There’s also the fact that the cost of the conversion depreciates much faster than the car so a three year old converted car will deliver up the fuel savings straightaway. Most employers will surely be happy to cover the conversion cost for that end result.

But you’d also save if you can make financial sense of converting a cherished older car where depreciation has long since mattered. Just spread the investment over a ten year period perhaps and work out your everyday fuel savings.

And as we all become more canny about motoring costs surely LPG needs to be taken more seriously by more motorists?

You can read all about converting your car, the benefits of LPG and how much money you can save on fuel here.

LPG’s green credentials

Looking at LPG from an air quality point of view, it is one of the cleanest fuels available, being a by-product of natural gas extraction and crude oil refining.

To be precise, Autogas CO2 emissions are up to 15 per cent lower than petrol, its NOx emissions (one of the main contributors to smog) are up to 80 per cent lower than diesel and there are up to 98 per cent fewer harmful particulates in Autogas emissions than in other fuels (Atlantic Consulting Report 2014).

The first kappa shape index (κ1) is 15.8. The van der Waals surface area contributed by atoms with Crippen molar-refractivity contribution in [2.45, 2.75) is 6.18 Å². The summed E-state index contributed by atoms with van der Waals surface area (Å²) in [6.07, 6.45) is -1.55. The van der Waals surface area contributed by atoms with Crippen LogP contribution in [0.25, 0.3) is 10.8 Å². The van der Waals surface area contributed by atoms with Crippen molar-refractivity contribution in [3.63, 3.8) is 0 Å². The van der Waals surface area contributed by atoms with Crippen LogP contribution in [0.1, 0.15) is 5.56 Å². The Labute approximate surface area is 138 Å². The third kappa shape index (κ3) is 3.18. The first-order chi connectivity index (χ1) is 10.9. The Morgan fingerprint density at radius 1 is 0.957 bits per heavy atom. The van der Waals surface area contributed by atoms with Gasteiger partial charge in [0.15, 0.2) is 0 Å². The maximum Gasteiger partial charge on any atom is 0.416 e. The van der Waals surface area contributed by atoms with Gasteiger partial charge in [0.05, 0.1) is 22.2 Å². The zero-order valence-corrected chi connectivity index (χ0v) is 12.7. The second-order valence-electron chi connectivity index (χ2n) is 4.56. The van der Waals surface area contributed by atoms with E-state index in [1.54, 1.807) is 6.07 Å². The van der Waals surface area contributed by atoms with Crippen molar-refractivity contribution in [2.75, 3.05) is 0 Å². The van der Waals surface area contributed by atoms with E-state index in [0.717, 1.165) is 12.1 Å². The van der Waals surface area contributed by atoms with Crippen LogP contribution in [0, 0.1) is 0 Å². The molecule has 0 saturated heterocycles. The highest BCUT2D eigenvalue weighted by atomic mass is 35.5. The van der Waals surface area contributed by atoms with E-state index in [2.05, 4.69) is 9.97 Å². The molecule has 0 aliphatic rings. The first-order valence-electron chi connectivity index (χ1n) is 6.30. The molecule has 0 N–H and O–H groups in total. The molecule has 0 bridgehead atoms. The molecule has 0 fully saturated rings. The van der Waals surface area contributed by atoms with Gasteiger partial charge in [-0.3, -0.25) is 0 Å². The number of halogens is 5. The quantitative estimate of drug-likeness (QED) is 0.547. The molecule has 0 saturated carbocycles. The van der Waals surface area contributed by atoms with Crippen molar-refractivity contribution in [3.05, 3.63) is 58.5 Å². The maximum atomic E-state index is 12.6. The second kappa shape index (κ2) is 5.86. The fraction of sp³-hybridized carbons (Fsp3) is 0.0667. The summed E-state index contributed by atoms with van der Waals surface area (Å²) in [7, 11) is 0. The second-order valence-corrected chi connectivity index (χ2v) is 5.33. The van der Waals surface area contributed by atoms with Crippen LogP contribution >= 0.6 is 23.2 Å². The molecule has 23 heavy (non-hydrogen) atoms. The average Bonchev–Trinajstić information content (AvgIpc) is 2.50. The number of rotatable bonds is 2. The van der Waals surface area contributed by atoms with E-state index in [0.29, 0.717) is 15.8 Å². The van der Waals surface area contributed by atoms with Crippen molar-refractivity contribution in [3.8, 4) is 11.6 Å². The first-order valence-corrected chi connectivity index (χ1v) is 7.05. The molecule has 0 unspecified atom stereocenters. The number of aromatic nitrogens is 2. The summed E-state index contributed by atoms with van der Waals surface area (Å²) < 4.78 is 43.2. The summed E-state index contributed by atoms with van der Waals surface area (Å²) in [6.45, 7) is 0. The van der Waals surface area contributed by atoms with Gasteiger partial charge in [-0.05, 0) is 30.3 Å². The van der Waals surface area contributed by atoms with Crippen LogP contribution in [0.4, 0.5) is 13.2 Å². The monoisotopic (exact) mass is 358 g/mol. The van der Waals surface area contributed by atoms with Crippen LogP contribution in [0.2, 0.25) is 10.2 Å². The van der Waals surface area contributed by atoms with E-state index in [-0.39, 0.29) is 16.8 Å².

FOXY’s verdict

We think LPG makes all round compelling financial and environmental sense whether you are looking for a value for money secondhand car or plan to convert your own family car.

Here is some practical advice if you are shopping for a used car, run on LPG.

Alternatively if you decide to organise your own car conversion, you should shop around carefully as some LPG converters are better than others. So far we only have one garage on our FOXY Lady Approved female friendly network (Herts Auto Tek in Knebworth) to service and repair LPG cars but the Autogas website will help you in both respects and we look forward to your feedback afterwards.

We see no reason why an LPG conversion wouldn’t add to the eventual resale value of a vehicle, after time, for compelling economic reasons.

There is no evident problem re: car insurance either, assuming you have used an approved LPG converter.

And with no perceived difference in handling, comparing petrol versus LPG drive and performance, I have no hesitation in recommending LPG as an alternative and very foxy cheap fuel for savvy women drivers. After all, some 25 million vehicles run on it around the whole world, meaning it is the third most popular automotive fuel available, for good reason.